Hip hop heads descended on Glasgow this weekend as SWG3 played host to Scotland’s first ever graffiti festival.
The two-day Yardworks Festival (6-7 May) showcased street art by a mixture of Scottish and international artists.
The sun was shining for the outdoor event, which was held in a specially designed maze-like structure in the venue’s Galvanizers Yard.
Rather than preparing pieces for exhibition, artists showcased their painting skills live in order to “bring the concrete jungle to life”.
Frank Carty, a signwriter painting at the event, said: “The festival’s a great way to showcase all the talent we’ve got here. A lot of the guys here are working with no funding, but they’re not waiting for somebody to do it for them. They’re doing it off their own back and deserve more shine.”
Glasgow City Council has commissioned various murals in recent years, with a range of artwork displayed on buildings around the city. However, there are no locations where artists can paint without breaking the law.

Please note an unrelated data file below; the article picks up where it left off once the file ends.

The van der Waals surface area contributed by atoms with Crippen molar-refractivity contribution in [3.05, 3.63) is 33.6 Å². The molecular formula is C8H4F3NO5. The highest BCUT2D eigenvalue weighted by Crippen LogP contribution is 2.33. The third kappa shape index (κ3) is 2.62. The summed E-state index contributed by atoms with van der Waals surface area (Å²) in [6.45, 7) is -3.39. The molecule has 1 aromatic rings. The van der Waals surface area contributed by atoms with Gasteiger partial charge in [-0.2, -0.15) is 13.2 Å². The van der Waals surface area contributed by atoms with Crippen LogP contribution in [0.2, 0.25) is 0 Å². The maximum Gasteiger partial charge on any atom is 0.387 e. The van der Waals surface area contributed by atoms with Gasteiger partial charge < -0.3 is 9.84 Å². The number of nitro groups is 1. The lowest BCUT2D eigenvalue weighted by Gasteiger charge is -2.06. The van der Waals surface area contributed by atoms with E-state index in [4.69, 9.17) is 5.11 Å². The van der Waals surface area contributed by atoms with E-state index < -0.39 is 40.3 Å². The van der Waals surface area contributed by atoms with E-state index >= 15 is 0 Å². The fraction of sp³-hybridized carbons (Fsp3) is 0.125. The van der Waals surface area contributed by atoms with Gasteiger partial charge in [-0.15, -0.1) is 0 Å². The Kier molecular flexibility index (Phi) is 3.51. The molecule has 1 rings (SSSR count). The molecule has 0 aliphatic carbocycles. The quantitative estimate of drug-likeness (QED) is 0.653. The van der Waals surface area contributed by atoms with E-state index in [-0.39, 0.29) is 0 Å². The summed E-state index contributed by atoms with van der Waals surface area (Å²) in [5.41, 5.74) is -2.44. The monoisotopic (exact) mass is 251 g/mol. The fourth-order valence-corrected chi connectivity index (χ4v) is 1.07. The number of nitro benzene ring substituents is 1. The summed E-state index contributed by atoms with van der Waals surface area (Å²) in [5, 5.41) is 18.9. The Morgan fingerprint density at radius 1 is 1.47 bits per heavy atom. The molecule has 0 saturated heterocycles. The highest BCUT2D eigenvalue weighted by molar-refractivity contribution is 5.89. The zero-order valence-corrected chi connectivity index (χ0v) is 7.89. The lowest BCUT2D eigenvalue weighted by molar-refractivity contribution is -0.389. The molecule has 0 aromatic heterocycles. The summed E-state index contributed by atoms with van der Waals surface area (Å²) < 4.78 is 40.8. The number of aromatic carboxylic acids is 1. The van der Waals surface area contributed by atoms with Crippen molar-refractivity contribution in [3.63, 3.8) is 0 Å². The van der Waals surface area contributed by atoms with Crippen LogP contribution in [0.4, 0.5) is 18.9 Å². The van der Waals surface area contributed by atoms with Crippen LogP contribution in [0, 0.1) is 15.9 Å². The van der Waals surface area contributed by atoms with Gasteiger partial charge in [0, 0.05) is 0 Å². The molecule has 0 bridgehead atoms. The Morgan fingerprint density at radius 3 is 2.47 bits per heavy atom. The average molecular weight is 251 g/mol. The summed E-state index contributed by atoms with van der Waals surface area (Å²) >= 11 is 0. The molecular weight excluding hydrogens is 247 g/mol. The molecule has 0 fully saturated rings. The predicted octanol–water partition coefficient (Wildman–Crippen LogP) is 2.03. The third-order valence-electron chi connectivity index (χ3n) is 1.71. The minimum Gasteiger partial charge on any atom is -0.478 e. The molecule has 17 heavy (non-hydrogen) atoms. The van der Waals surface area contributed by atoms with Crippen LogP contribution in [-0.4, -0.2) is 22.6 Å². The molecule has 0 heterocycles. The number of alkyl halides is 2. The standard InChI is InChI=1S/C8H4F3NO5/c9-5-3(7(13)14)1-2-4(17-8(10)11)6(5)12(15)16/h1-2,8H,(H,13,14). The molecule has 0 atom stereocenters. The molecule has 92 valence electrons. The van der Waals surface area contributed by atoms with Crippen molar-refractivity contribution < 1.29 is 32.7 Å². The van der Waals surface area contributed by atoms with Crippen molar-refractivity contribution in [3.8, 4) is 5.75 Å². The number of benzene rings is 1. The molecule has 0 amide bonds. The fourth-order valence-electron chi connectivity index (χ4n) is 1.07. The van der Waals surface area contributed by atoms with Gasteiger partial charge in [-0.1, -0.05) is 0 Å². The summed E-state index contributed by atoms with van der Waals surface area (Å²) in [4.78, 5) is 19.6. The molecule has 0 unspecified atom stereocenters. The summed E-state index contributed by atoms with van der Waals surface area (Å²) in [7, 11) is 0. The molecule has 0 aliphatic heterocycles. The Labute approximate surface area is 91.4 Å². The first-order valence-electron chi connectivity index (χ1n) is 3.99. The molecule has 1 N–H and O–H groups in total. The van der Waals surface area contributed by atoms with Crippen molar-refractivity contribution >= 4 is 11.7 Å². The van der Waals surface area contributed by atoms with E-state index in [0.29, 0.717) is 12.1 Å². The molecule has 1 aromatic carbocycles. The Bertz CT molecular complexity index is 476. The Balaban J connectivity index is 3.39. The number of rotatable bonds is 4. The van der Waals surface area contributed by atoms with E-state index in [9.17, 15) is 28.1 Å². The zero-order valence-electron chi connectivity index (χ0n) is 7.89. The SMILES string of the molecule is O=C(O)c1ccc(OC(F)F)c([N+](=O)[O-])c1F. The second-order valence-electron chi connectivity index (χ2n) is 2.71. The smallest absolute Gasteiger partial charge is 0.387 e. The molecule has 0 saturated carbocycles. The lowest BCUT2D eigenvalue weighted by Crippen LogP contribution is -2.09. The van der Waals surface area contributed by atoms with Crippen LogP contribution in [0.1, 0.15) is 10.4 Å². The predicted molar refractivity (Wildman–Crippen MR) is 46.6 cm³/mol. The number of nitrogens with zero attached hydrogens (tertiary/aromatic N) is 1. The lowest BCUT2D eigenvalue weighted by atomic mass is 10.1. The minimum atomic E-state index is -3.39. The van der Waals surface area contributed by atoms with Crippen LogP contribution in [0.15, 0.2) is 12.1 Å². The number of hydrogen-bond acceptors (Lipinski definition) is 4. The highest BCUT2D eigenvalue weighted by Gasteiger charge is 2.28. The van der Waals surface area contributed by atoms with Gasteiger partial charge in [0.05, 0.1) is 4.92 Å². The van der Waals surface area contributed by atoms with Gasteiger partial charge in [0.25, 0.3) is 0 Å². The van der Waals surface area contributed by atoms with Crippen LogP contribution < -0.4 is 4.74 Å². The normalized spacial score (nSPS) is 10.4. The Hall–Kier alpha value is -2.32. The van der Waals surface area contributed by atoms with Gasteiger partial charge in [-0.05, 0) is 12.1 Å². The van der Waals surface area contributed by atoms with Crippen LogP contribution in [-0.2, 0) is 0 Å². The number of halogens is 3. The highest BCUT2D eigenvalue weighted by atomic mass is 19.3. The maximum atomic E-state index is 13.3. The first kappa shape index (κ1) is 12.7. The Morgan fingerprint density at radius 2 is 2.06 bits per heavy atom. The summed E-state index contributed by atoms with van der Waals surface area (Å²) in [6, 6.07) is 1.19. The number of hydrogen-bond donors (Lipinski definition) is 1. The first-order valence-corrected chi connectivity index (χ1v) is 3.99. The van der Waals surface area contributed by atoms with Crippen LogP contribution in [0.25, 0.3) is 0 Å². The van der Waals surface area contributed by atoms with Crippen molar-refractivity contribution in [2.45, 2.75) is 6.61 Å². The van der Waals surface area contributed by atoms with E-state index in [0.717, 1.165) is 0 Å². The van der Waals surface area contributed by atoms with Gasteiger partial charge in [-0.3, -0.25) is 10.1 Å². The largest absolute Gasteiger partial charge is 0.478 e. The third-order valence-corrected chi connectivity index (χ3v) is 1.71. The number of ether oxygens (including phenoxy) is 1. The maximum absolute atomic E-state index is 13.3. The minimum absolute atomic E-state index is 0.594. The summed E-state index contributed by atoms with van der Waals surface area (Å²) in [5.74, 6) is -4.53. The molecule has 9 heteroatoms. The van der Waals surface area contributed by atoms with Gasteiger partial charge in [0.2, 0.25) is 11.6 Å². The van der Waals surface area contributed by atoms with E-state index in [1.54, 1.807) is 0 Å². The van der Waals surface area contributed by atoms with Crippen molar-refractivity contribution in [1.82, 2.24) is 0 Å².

Gary MacKay, general manager at SWG3, said: “I’ve not told one person what they can paint on these walls. Everyone has done what they want to do. It’s giving them a legal spot to paint – they won’t be looking over their shoulder here.
“It’s all about putting a spotlight on the graffiti scene and the graffiti writers themselves. By bringing in international artists, it helps the younger guys improve.”
The festival also catered to other elements of hip hop, with attractions including live DJs and a breakdancing showcase featuring local b-boys.
Chaz Bonnar, organiser of the showcase, said: “It was tremendous. Eight of the top b-boys in the country battled it out against each other. The crowd were amazing and showed their appreciation for the dancers and the battles. We’d love to come back and do it again.”